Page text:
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ADI explores socket grafting for implant success

For clinicians looking to expand their knowledge and skills with dental implants, there is a broad range of clinical concepts to learn. By uncovering the latest research, opinions and expert insights into the relevant fields, dentists can arm themselves with the relevant capabilities to deliver safe, ethical and effective patient care. This is especially important for those nearer the beginning of their implant journey.

Dr Viraj Patel was among the coveted speakers at the inaugural ADI Next Gen Masterclass, which was designed for clinicians who are relatively new to dental implantology. The event covered various relevant topics, exposing delegates to a range of experts, practical support and evidence-based techniques.

Viraj’s session, entitled “Socket Grafting for Successful Long Term Implant Outcomes”, explored the literature available in the field. He also offered advice on achieving best practice with regards to the clinical technique employed and the impact this can have on treatment outcomes.

Socket grafting is often utilised in situations of aesthetic concern and severe damage to the bone walls post-extraction.[i] Research has shown equal survival rates and marginal bone loss stability for dental implants placed into augmented sockets, compared to those inserted into non-grafted sites.[ii]

Like any medical procedure, socket augmentation is not without its risks. Reflecting on some of the most common complications that occur with the procedure, Viraj comments:

“Clinical challenges can arise when tooth extraction causes damage to the bone and/or the soft tissue. Sectioning can help avoid problems, as can the use of sharp instruments, which are more efficient and cause less damage to the surrounding tissues than blunt alternatives.

“The development of infection at the surgical site can also create issues after socket grafting. This is why it’s so important to carefully debride the area before closing. It’s important to keep everything as sterile as possible, as well as prescribe the correct post-operative medication to the patient.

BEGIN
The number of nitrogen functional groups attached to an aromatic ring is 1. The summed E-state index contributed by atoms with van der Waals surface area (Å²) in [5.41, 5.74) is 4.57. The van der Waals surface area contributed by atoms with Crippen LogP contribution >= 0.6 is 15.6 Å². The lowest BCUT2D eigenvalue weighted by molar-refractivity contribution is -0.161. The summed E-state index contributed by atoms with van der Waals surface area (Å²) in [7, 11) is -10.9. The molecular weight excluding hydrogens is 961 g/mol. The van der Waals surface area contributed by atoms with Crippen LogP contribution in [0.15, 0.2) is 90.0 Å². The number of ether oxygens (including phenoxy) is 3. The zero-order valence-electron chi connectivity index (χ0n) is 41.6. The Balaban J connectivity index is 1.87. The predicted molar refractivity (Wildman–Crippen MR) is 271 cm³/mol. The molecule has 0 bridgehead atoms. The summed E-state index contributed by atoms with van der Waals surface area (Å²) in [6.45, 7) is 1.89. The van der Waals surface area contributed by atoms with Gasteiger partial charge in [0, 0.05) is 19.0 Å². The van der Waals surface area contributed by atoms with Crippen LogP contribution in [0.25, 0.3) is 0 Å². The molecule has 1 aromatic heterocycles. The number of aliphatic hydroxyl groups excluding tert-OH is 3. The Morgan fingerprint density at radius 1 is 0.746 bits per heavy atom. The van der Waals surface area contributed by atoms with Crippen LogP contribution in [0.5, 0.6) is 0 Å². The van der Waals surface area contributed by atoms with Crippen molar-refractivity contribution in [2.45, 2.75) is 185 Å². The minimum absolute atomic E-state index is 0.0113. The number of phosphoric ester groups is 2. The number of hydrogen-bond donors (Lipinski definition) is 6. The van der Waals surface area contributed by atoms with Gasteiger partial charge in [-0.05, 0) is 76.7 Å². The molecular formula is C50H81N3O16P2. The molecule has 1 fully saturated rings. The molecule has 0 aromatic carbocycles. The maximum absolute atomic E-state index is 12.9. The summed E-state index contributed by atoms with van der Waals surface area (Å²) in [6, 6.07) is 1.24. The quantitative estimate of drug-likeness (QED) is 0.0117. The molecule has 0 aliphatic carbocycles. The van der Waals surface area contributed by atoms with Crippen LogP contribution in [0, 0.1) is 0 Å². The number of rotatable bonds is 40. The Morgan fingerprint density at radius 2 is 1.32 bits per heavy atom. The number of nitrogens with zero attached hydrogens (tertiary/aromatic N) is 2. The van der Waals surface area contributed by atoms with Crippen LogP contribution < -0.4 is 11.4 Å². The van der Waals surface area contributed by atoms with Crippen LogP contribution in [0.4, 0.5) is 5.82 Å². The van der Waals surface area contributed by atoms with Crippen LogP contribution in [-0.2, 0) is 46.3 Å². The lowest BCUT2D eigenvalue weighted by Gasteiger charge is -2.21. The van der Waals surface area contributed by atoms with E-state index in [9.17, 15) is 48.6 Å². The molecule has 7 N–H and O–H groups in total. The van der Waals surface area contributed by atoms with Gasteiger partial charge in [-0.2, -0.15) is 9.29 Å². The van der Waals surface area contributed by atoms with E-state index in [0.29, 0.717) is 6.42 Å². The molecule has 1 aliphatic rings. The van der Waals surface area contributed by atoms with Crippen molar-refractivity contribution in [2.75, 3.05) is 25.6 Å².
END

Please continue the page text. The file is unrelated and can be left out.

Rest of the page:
“Managing either condition relies on effective clinical judgement of the specific case situation. As always, it’s crucial to warn patients about all the risks involved with treatment, and they should fully understand the potential of compromised outcomes that may result from complications associated with socket grafting. With sufficient clinical skill and experience, and a good understanding of biology and materials, implants can still be placed even when complications arise during socket management.”


As Viraj alludes to, the materials used during socket grafting are vital for successful outcomes. Even a basic knowledge of material science is useful for clinicians looking to optimise treatment while reducing the risk of complications. Various bone grafting materials and membranes are available on the market today, each offering advantages for different cases and clinician or patient preferences. Being aware of the options and what they offer is important for appropriate material selection. Viraj provides some further advice for colleagues:

“The surgical protocol stays the same for all cases of socket preservation. Often, the use of a more rigid or non-resorbable membrane will help to enhance results. These membranes should be placed and tightly bound down with sutures in order to ensure the bone is properly compacted. Clinicians should also make sure the socket is correctly and completely filled to prevent voids and spaces.

“Ultimately, socket grafting is a highly effective and efficient solution for managing the implant site. With the right materials and adequate skill, dentists can deliver patients to highly successful long-term implant outcomes.”


Viraj is an active member of the Association of Dental Implantology (ADI), which remains a keen advocate for professional education and training that facilitates safe and effective implant care for patients. The Next Gen Masterclass is just one example of the support provided specifically for dentists who are new to the implant field, with other events and opportunities to get involved being held throughout the year.

Sharing his experience of ADI membership, Viraj says:

“The ADI is one of the few organisations in the UK that is unbiased in that it has no affiliations to any particular brand or manufacturer. It also gives every clinician an opportunity to learn, which is amazing. The ADI has a family feel, made up of like-minded clinicians without egos – it’s just a great environment to be in. ADI events are a big networking benefit and there are always great speakers; the biennial ADI Team Congress, for example, is the one event that is 100% in my calendar every time!”


To access the industry-leading education presented by the ADI, in addition to the network of highly experienced clinicians and several other benefits available, join today. Alongside the Next Gen events, there is a myriad of online and in-person learning opportunities, record keeping templates, patient information leaflets and more for you to make the most of.


[i] Kim YK, Ku JK. Extraction socket preservation. J Korean Assoc Oral Maxillofac Surg. 2020 Dec 31;46(6):435-439. doi: 10.5125/jkaoms.2020.46.6.435. PMID: 33377470; PMCID: PMC7783174.


[ii] Ramanauskaite A, Borges T, Almeida BL, Correia A. Dental Implant Outcomes in Grafted Sockets: a Systematic Review and Meta-Analysis. J Oral Maxillofac Res. 2019 Sep 5;10(3):e8. doi: 10.5037/jomr.2019.10308. PMID: 31620270; PMCID: PMC6788428.

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